Mike Novogratz has branded Sam Bankman-Fried’s actions with user funds as “fraud.”
Mike Novogratz, CEO of Galaxy Digital, has described Sam Bankman-Fried’s practice of lending user funds to Alameda Research as fraud, saying SBF should face the law.
Novogratz, who had some exposure to FTX, seized an opportunity on CNBC’s Squawk Box today to express his grievances regarding the misappropriation of users’ funds by FTX and Alameda Research. According to Novogratz, no portion of the user agreement gave SBF the legal right to use clients’ funds the way he did, indicating that his dealings were illegal.
"@SBF_FTX certainly did things with our coins that were illegal, and he's running around the Bahamas," says @novogratz. "When you deposit your dollars on his exchange, they're your coins, and lending them to his family office was not part of the deal. That's fraud." pic.twitter.com/QifSH8fKcy
— Squawk Box (@SquawkCNBC) November 23, 2022
Mike Novogratz mentioned that he is somewhat surprised that SBF is still allowed to “run around” in the Bahamas following the revelations of how he handled clients’ funds which led to the eventual implosion of FTX.
Recall that Novogratz’s Galaxy Digital disclosed a $76.8 million FTX exposure in its Q3 2022 report. Novogratz noted on November 10 that he does not expect to recover the funds.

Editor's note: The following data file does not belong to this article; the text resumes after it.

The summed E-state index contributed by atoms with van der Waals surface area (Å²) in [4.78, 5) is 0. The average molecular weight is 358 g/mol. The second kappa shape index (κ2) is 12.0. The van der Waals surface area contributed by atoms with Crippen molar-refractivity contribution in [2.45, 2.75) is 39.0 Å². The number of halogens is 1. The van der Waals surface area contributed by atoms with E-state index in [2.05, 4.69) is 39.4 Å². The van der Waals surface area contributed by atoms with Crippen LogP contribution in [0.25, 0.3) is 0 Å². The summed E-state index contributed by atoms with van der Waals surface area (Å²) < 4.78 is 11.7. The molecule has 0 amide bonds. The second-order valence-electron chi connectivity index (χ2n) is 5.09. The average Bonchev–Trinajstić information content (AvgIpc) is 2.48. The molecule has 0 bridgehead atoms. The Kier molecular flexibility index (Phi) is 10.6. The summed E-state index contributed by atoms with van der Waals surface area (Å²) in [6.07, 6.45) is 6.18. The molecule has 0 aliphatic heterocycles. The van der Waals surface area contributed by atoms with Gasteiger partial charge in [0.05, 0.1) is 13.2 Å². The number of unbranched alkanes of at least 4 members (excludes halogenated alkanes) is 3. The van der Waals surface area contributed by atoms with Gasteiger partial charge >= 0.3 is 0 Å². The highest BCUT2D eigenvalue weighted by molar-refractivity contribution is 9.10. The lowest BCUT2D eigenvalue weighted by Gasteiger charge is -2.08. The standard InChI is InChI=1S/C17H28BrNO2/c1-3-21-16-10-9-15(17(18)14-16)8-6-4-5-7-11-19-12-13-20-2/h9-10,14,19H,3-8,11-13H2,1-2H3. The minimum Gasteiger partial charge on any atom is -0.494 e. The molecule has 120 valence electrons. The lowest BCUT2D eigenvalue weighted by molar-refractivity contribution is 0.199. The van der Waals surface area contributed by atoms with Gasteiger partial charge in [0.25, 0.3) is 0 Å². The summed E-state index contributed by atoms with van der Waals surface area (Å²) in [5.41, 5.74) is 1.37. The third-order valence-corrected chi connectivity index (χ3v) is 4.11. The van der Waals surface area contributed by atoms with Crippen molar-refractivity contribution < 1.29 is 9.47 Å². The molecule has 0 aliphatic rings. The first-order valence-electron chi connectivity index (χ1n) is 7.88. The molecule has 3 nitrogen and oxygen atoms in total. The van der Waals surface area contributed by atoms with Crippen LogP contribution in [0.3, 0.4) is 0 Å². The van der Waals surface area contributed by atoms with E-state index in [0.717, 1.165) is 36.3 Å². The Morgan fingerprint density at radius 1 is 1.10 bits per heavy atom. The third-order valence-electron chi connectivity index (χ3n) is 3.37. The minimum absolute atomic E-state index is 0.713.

“Sam Bankman-Fried […] certainly did things with our coins that were illegal, and he’s running around the Bahamas, giving press conferences, going on TV,” said Novogratz. “That whole thing kind of surprises me. I think his day will come. I’m shocked that his father who’s supposed to be a lawyer is letting him talk, or that anyone is actually listening to him.”
He added that the FTX contract agreement with clients never permitted SBF to lend clients’ funds to his “family office.” Speaking further, Novogratz noted that no FTX customer signed a contract that allowed SBF to use their funds to run a hedge fund.
FTX Seeking to Sell Off or Reorganize Business Units
Meanwhile, an attorney from the FTX bankruptcy hearing held on Tuesday mentioned that SBF ran the company like his “personal fiefdom,” spending up to $300M on real estate and luxury items for senior staff, amongst other imprudent decisions that demonstrated a misappropriation of user funds. In addition, attorneys from the bankruptcy hearing have disclosed that FTX plans to sell off operational units.
Earlier reports also revealed that SBF’s parents and some top executives of FTX procured 19 properties in the Bahamas valued at $121 million in the past two years. Furthermore, a Reuters report disclosed that SBF put $10B of users’ funds in his trading venture in secret, with $1B unaccounted for as of press time.
Following disclosure of intentions to reorganize or sell off business units on Saturday, FTX revealed Tuesday that several potential purchasers had indicated an interest in buying its assets. As a result, the exchange, now led by new CEO John Ray, noted that it plans to set up a process to sell or reorganize them.